Liberal loyalty is a fickle phenomena

If ever a premier needed to get out of Christyville for two weeks of overseas flag waving, it is Ms. Clark.

If ever a premier needed to get out of Christyville for two weeks of overseas flag waving, it is Ms. Clark.

On Friday, the premier, a couple of cabinet ministers and 250 upbeat economic cheerleaders will jump on the team bus for 14 days of B.C. boosting in China and India. The lucky 250 come from more than 120 companies and organizations representing mining, energy, forestry, seafood, transportation and education.

Left behind in the dust are the festering memories of the troubling month of October, a month in which the fragility of Clark’s Families First agenda became more apparent, a month in which the premier was reminded that Liberal loyalty is a fickle phenomena.

Where to start? How about the first public displays of resentment from inside Clark’s caucus.

Stalwart Liberal MLA Randy Hawes, a team player rarely given to offside outbursts, got the ball rolling in a most public manner in the legislature with an attack on his own government for botching the care for the developmentally disabled.

The MLA for Abbotsford-Mission expressed profound concern that developmentally disabled adults are being moved out of group homes where they have lived for decades.

“In the more than 10 years that I’ve been in this legislature, there’s no issue that’s caused me more loss of sleep or more concern for those most valuable people,” he said.

Hawes dismissed claims by Community Living BC (CLBC) that none of the disabled are being moved out of group homes into residential accommodation against their will.

Abbotsford South MLA John van Dongen joined in, calling the situation “an obvious failure” that he and Hawes had not been able to reconcile in the privacy of caucus. “I’m not going to detail the efforts I made to get in front of my own government, but I can assure you we made lots of efforts,” he told reporters.

Surrey-White Rock MLA Gordon Hogg also voiced concern, saying CLBC actions have hit at society’s core values in a manner that made him uncomfortable. He bristled at the way upset parents were forced to stand by powerless as their developmentally disabled adult children were shunted around.

Newly appointed Social Development Minister Stephanie Cadieux, who has stepped into the breach after her predecessor Harry Bloy was fired, lamely commented that CLBC is going through a period of change.

The fact that three MLAs were prepared to attack their government in such a public way had to be acutely embarrassing for Premier Clark who would have us believe she has a solid team watching her back, not stabbing it.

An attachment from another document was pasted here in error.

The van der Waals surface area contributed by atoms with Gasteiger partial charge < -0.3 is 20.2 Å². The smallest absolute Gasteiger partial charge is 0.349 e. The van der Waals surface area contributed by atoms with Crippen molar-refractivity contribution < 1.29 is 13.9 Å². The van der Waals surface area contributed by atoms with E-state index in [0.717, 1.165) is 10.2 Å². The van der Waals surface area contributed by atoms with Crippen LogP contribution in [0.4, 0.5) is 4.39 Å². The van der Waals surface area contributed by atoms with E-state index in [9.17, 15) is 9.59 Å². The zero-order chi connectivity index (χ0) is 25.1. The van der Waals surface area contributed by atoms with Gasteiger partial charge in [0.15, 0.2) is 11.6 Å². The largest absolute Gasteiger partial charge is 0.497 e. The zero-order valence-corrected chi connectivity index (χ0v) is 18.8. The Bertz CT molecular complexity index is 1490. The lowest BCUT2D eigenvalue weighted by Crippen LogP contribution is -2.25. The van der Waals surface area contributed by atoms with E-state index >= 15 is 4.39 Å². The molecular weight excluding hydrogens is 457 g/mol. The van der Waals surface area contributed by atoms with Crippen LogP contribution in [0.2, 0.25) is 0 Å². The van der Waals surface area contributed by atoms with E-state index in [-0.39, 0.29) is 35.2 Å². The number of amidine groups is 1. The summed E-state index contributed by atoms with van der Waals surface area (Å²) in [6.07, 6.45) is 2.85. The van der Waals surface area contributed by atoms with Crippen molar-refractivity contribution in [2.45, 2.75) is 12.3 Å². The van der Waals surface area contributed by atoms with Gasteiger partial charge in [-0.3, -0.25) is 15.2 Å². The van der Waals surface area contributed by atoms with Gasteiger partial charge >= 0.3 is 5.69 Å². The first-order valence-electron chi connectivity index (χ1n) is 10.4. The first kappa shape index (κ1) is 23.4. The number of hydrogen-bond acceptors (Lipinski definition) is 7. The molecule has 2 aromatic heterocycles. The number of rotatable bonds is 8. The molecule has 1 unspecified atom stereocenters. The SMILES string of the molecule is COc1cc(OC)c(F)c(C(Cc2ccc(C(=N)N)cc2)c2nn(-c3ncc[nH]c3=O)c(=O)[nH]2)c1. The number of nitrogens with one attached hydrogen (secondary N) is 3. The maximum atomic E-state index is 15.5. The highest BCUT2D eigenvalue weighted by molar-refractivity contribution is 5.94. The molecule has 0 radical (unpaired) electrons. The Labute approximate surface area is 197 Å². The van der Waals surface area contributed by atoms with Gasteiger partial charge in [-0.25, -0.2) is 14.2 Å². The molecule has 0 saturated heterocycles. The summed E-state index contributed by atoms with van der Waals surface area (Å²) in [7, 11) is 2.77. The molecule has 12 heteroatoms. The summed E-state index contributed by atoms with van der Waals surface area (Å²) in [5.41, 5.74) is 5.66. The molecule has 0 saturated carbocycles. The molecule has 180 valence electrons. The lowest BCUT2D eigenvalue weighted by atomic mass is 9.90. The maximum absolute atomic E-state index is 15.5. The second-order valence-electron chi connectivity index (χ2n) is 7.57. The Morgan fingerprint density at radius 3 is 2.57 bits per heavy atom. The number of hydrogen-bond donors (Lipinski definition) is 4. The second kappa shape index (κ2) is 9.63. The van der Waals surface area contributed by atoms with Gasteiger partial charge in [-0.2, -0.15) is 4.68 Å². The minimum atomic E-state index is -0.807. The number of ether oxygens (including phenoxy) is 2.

MLAs Hawes, van Dongen and Hogg are veterans, the bedrock of caucus. If they are upset enough to seek an audience outside the sanctity of caucus then you know there is trouble in Christyville.

It also highlights the fact that she made a very poor administrative decision when she originally opted to give Harry Bloy the sensitive Social Development portfolio as a reward for being the only MLA to support her leadership bid. Everyone in caucus knew Bloy was not cabinet material, that he would be a slave to his bureaucrats. That had to cause resentment.

Further, it calls into question the political wisdom of building a leadership, a premiership and a government on a Families First foundation. This episode shows how easily that foundation can be eroded by mean and miserly government initiatives that hurt families so profoundly. M

Get local stories you won't find anywhere else right to your inbox.
Sign up here

Just Posted

Sidney’s Mary Winspear Centre to host a trio of acts

Aaron Pritchett, Alex Cuba and Valdy will each play four shows

Pacific Opera takes music to the streets

Artists travel around Capital Region District this summer for live performences

SKAMpede goes live in July

Beloved annual event returns with changes, pre-registration online

Victoria Flamenco Festival goes virtual for 2020 event

The show will go online from July 23 to 26

Campbell River teen produces quarantine musical

Ryver Santos Cegnar performed for friends and family over Facebook

Nanaimo Art Gallery summer camp moves programming online due to COVID-19

Teenage artists have until the end of next week to apply to Dazzle Camouflage

Symphony pop-up concerts coming to central Vancouver Island

Only 40 tickets available for each Vancouver Island Symphony private backyard show

Courtenay theatre gets support for livestream ‘hybrid’ shows this year

Island Coastal Economic Trust funds help Sid Williams Theatre with infrastructure, training

Virtual film industry career fair offers chance to talk with the experts

Experts in 11 different departments, three film union representative will be in attendance

Victoria Classic Boat Festival cancelled due to safety concerns

Organizers say Inner Harbour doesn’t provide enough space for physical distancing

Infringing festival finds a way to dance during pandemic

Nanaimo’s Crimson Coast Dance Society holding drive-in, micro and physically distanced events

Coastal scenes at the forefront for July shows at Victoria galleries

From sculpture to landscape paintings, summer art is about nature

Most Read